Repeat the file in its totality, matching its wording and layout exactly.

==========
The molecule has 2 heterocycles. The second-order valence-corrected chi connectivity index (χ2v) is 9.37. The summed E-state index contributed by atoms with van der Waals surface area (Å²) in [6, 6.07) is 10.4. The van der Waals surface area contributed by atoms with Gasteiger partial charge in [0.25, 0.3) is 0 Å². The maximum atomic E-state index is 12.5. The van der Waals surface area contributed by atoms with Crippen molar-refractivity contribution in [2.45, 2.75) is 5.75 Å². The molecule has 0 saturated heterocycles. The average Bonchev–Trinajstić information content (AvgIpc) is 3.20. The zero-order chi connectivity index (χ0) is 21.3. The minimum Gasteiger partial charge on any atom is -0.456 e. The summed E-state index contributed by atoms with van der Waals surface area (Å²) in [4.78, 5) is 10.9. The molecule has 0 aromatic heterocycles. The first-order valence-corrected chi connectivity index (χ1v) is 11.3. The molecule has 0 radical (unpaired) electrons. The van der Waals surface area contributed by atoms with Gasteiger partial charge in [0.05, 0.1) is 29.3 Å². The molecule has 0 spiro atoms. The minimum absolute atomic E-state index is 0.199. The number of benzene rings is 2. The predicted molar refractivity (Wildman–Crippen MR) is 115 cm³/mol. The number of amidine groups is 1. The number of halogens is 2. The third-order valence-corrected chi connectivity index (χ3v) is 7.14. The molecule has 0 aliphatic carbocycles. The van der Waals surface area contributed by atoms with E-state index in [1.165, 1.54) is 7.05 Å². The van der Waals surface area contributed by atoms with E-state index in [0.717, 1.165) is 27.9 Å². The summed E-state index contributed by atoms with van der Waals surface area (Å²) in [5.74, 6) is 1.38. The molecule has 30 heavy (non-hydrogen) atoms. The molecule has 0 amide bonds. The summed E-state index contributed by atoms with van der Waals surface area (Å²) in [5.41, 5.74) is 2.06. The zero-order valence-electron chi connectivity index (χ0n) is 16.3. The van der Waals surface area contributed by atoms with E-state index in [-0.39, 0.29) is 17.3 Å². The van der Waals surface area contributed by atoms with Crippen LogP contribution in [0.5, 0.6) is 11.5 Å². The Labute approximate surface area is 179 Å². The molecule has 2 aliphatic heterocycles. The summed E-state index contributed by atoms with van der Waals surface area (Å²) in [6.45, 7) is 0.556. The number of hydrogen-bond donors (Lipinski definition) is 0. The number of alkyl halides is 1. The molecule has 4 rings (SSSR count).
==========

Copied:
The molecule has 2 heterocycles. The second-order valence-corrected chi connectivity index (χ2v) is 9.37. The summed E-state index contributed by atoms with van der Waals surface area (Å²) in [6, 6.07) is 10.4. The van der Waals surface area contributed by atoms with Gasteiger partial charge in [0.25, 0.3) is 0 Å². The maximum atomic E-state index is 12.5. The van der Waals surface area contributed by atoms with Crippen molar-refractivity contribution in [2.45, 2.75) is 5.75 Å². The molecule has 0 saturated heterocycles. The average Bonchev–Trinajstić information content (AvgIpc) is 3.20. The zero-order chi connectivity index (χ0) is 21.3. The minimum Gasteiger partial charge on any atom is -0.456 e. The summed E-state index contributed by atoms with van der Waals surface area (Å²) in [4.78, 5) is 10.9. The molecule has 0 aromatic heterocycles. The first-order valence-corrected chi connectivity index (χ1v) is 11.3. The molecule has 0 radical (unpaired) electrons. The van der Waals surface area contributed by atoms with Gasteiger partial charge in [0.05, 0.1) is 29.3 Å². The molecule has 0 spiro atoms. The minimum absolute atomic E-state index is 0.199. The number of benzene rings is 2. The predicted molar refractivity (Wildman–Crippen MR) is 115 cm³/mol. The number of amidine groups is 1. The number of halogens is 2. The third-order valence-corrected chi connectivity index (χ3v) is 7.14. The molecule has 0 aliphatic carbocycles. The van der Waals surface area contributed by atoms with E-state index in [1.165, 1.54) is 7.05 Å². The van der Waals surface area contributed by atoms with E-state index in [0.717, 1.165) is 27.9 Å². The summed E-state index contributed by atoms with van der Waals surface area (Å²) in [5.74, 6) is 1.38. The molecule has 30 heavy (non-hydrogen) atoms. The molecule has 0 amide bonds. The summed E-state index contributed by atoms with van der Waals surface area (Å²) in [5.41, 5.74) is 2.06. The zero-order valence-electron chi connectivity index (χ0n) is 16.3. The van der Waals surface area contributed by atoms with E-state index in [-0.39, 0.29) is 17.3 Å². The van der Waals surface area contributed by atoms with Crippen LogP contribution in [0.5, 0.6) is 11.5 Å². The Labute approximate surface area is 179 Å². The molecule has 2 aliphatic heterocycles. The summed E-state index contributed by atoms with van der Waals surface area (Å²) in [6.45, 7) is 0.556. The number of hydrogen-bond donors (Lipinski definition) is 0. The number of alkyl halides is 1. The molecule has 4 rings (SSSR count).